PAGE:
I’ve wanted to read ‘The Famished Road’ for simply ages. It always stood out on any bookshelf as a chunky, prize-winning modern classic of post-Colonial literature. Then, as time passed and my to-be-read pile only grew, it seemed like ‘The Famished Road,’ despite (or because of) being an unmissable doorstop of a tome, was going to fall off the list. Forcing myself to actually start it was part of the impetus behind this year’s aspirational Diverse Reading A-Z; it’s August now, and I’ve finally succeeded in a long over-due reading aim.
With such a build up, I was somewhat surprised on starting the book to realise that I’d formed no expectations as to what it would be about. Ben Okri’s a man so I thought there might be a male protagonist and it won the Booker in 1991, so I was prepared for subtle or not-so-subtle social commentary. Despite having spent much time contemplating the front cover and spine of the novel however, I somehow missed out on reading the blurb.
If I’d been savvy with my review reading, I’d know that ‘The Famished Road’ was the story of Azaro, a ‘spirit child.’ He usually exists within the spirit world, only making very brief appearances in the mortal realm. At the start of the novel, he decides to make a prolonged stay on earth:
It may simply have been that I had grown tired of coming and going. It is terrible to forever remain in-between. It may also have been that I wanted to taste of this world, to feel it, suffer it, know it, to love it, to make a valuable contribution to it, and to have that sublime mood of eternity in me as I live the life to come. But I sometimes think it was a face that made me want to stay. I wanted to make happy the bruised face of the woman who would become my mother.
Azaro’s mother’s life is certainly not a happy one. She lives in a harsh society, with random mobs and violent political parties constantly intruding into the family’s story. If this wasn’t enough, her husband is an increasingly obsessive fighter who wants to take on the world, while her son is continually harassed by frightening semi-human figures, his spirit brethren who seek to bring him back to their world.
Through kidnappings, elections, brawls and parties, Azaro’s story of his time as a mortal is dreamlike and cyclical. As the list in the above quotation shows, the narrator himself is both stubborn and tentative, fixed in his own course of action but unable to really explain why. In fact, the whole book is filled with riddles and enigmas. The setting is politically and geographically vague (elections are fought between the ‘Party of the Rich’ and the ‘Party of the Poor,’ both of whom use the same tactics and seem to have identical policies). Significant events (illness, fights with spirits, fights with people, mob violence…) break up the narrative, but rarely prove to be major turning points in Azaro’s journey through life.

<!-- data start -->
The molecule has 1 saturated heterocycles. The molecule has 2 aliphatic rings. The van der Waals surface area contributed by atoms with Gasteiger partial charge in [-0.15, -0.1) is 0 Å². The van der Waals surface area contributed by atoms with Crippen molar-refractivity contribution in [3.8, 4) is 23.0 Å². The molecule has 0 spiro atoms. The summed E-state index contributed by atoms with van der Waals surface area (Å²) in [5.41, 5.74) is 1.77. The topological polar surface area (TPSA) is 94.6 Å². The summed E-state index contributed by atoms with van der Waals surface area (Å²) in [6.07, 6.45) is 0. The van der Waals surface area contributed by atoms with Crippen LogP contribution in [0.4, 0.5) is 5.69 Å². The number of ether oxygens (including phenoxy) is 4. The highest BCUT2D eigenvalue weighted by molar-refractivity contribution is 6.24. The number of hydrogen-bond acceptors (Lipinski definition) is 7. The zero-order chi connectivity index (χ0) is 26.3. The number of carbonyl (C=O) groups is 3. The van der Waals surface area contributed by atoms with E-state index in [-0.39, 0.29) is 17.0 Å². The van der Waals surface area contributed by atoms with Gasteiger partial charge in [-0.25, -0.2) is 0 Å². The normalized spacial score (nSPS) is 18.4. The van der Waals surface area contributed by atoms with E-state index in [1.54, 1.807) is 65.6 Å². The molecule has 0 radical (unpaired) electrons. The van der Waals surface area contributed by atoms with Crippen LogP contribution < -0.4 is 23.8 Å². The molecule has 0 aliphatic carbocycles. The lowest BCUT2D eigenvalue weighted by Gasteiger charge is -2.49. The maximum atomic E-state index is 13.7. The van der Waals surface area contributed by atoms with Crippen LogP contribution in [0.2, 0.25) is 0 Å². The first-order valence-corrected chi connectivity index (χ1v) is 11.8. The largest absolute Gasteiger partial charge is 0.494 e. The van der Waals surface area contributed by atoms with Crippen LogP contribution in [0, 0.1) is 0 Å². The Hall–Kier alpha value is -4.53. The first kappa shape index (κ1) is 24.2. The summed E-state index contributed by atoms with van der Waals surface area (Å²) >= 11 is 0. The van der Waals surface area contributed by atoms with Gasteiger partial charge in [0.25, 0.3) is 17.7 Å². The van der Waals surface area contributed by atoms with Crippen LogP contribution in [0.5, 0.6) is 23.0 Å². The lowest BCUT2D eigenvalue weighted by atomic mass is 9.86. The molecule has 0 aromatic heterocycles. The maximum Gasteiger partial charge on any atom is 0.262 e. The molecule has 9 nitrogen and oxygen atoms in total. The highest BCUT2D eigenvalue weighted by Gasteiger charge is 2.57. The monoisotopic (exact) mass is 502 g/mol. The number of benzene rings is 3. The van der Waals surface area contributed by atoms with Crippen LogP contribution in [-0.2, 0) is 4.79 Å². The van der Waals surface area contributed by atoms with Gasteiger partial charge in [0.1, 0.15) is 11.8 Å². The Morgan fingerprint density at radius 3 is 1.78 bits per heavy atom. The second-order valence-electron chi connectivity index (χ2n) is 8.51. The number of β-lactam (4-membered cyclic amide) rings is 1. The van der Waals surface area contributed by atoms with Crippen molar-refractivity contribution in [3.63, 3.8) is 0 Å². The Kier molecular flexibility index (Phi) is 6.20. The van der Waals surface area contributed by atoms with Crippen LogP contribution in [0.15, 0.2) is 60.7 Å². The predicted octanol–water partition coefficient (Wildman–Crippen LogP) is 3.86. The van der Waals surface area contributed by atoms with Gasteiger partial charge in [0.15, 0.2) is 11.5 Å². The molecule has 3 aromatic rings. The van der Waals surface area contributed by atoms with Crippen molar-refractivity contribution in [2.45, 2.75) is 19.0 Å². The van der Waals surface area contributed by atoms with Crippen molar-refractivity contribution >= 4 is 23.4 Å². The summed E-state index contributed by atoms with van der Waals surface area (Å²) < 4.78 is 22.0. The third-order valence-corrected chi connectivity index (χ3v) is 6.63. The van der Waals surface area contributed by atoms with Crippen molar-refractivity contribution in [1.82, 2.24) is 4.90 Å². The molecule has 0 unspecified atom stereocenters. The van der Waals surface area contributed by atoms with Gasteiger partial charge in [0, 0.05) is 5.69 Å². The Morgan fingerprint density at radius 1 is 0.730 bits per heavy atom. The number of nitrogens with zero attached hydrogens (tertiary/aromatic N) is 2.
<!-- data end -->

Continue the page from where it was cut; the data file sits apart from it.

I’m pleased to have read ‘The Famished Road,’ but I did find it a challenge. This was partly because I couldn’t identify with the main characters (spirit or mortal), but mostly because I kept feeling like I was missing something. Given the symbolic-sounding title and the archetypal characters, the whole novel felt like it had a clear metaphorical message that I was failing to grasp. I can see that the writing itself would be a selling point for some readers, but it failed to enchant me and so I was constantly looking for something more.
If you’ve read ‘The Famished Road’ and loved it, please let me know why. I’d be more than happy to reassess my less-than-overwhelmed reaction to a book I’ve looked forward to for so long. As for my own future plans for catching up with Diverse literary classics, the next book I’ll be tackling from the A-Z is Alice Walker’s ‘Possessing the Secret of Joy.’ I can’t wait.